Thursday, December 27, 2007

Suicide Bomber Assassinates Benazir Bhutto; 20+ Dead

**** For most recent coverage, click over to my latest post Pakistan Unbound, which includes the latest on rioting in Karachi, Sharif's demands that Musharraf step down, and the ongoing reaction from around the globe ****

Pakistan opposition leader Benazir Bhutto was assassinated Thursday in a suicide attack that also killed at least 20 others at a campaign rally, aides said.

"The surgeons confirmed that she has been martyred," Bhutto's lawyer Babar Awan said.

A party security adviser said Bhutto was shot in neck and chest as she got into her vehicle to leave the rally in Rawalpindi near the capital Islamabad. A gunman then blew himself up.

"At 6:16 p.m. she expired," said Wasif Ali Khan, a member of Bhutto's party who was at Rawalpindi General Hospital where she was taken after the attack.

Her supporters at the hospital began chanting "Dog, Musharraf, dog," referring to Pakistan's president Pervez Musharraf.

Some smashed the glass door at the main entrance of the emergency unit, others burst into tears. One man with a flag of Bhutto's Pakistan People's Party tied around his head was beating his chest.
It was a matter of time before the jihadists succeeded in killing Bhutto. It was one of my fears upon her return to Pakistan, and within hours of her arriving back in her country, her convoy came under attack, with more than 100 killed.

This is sure to throw the country in to still more turmoil than it already faces, and makes a difficult situation for Musharraf all the more dangerous.

The situation is going to be confusing for some time as the facts sort themselves out. However, via freetoken at LGF, the Times Online reports that this wasn't the only terrorist attack in Pakistan today. Someone went after the supporters of Nawaz Sharif, the former Prime Minister, as well:
The latest bombing was the second outbreak of political violence in Pakistan today. Earlier, gunmen opened fire on supporters of another former prime minister, Nawaz Sharif, from an office of the party that supports President Musharraf, killing four Sharif supporters, police said.

Mr Sharif was several kilometres away from the shooting and was on his way to Rawalpindi after attending a rally.

Mr Sharif, who was overthrown by Mr Musharraf in a 1999 coup and allowed back into the country just last month after seven years in exile, blamed supporters of the pro-Musharraf party for the violence.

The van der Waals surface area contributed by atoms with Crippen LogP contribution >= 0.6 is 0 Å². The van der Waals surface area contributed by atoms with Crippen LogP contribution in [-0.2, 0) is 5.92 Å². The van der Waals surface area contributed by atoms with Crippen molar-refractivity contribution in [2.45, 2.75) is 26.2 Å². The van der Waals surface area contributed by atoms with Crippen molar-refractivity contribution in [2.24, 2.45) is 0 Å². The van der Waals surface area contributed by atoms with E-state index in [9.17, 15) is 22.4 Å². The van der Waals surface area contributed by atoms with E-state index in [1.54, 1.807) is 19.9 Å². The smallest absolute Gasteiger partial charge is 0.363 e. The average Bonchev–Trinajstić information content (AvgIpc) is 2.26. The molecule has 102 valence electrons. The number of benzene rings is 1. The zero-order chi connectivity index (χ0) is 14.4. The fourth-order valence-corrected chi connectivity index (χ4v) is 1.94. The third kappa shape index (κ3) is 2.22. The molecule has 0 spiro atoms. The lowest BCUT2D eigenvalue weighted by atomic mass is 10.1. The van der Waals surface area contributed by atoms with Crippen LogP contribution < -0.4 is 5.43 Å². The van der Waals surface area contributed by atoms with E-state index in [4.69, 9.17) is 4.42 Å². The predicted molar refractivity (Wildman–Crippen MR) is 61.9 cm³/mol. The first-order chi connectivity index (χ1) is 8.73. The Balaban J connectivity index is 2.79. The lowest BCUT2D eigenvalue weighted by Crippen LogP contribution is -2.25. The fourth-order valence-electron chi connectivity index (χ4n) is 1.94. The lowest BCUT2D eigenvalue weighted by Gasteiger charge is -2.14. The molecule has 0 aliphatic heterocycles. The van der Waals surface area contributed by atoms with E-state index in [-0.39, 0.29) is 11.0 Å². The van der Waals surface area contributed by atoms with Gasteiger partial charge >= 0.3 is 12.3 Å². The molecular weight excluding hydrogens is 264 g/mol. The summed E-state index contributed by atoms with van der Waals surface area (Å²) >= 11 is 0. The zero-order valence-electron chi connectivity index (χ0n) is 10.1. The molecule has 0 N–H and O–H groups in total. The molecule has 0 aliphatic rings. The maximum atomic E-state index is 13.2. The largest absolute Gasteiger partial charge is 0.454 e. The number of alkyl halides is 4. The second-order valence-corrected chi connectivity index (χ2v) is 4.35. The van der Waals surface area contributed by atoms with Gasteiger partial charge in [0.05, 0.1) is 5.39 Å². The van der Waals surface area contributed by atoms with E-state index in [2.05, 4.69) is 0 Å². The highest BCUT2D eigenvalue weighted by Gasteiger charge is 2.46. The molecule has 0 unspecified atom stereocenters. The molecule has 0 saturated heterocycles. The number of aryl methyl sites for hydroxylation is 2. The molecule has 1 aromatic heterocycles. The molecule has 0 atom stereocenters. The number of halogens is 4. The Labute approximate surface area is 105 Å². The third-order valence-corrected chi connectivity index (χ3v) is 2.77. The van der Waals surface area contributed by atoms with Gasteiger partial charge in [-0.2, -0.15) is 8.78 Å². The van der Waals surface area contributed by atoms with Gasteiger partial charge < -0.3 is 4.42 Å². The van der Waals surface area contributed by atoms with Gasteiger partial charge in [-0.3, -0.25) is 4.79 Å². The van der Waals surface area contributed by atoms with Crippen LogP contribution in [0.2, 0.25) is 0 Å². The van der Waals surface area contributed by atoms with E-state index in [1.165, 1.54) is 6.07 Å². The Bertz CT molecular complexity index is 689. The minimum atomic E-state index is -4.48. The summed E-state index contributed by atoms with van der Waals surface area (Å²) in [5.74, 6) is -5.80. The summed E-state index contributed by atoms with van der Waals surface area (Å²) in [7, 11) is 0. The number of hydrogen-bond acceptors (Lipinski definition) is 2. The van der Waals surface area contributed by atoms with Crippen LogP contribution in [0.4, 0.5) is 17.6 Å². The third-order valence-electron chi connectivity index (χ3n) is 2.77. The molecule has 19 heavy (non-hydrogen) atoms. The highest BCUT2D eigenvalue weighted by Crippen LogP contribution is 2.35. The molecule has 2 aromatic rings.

The shooting occurred near an office of the pro-Musharraf Pakistan Muslim League (Q). But a spokesman for the party denied that its workers were involved.

"Somebody from inside the election office opened fire,", said senior police official Shahid Nadeem Baloch.
Others blogging events in Pakistan include Jammie, Instapundit, Hot Air, Pajamas Media.

While some are going to blame Musharraf for the assassination, the smart money would be on Baitullah Mehsud and his thugs. It was his group that was behind the attempt on Bhutto in October. Thanos also is thinking along those lines, and throws in al Qaeda for good measure - both to take advantage of the instability in Pakistan, and to further their goals of finding a safe haven from which to launch operations against the West.

The NY Times is reporting that she was badly injured by gunfire, and further injured by the explosion before dying at the hospital.

Gateway Pundit has much more on the situation.

Al Qaeda is claiming credit for the attack. DAWN has regular updates.

Others weighing in on the developing situation include: Captain Ed, Michelle Malkin, Sister Toldjah, and Don Surber.

Daily Kos and the folks at Huffington Post (via Jammie) keep confusing who the real enemies are. They keep pushing the pablum that events in Pakistan are due to the Bush Administration, ignoring Musharraf's appeasement, the failure to crack down on the Islamists, the failure to enforce Pakistani rule in Warizistan and the NWFP, and the ISI's ongoing assistance to al Qaeda and the Islamists. All this was present before Bush came to office, and it will remain a mess long after Bush is gone and it will not make a difference who the US President is unless they're going to deal with the Islamists harshly and vigorously inside the borders of a nominal ally themselves, while propping up Musharraf or whoever succeeds him.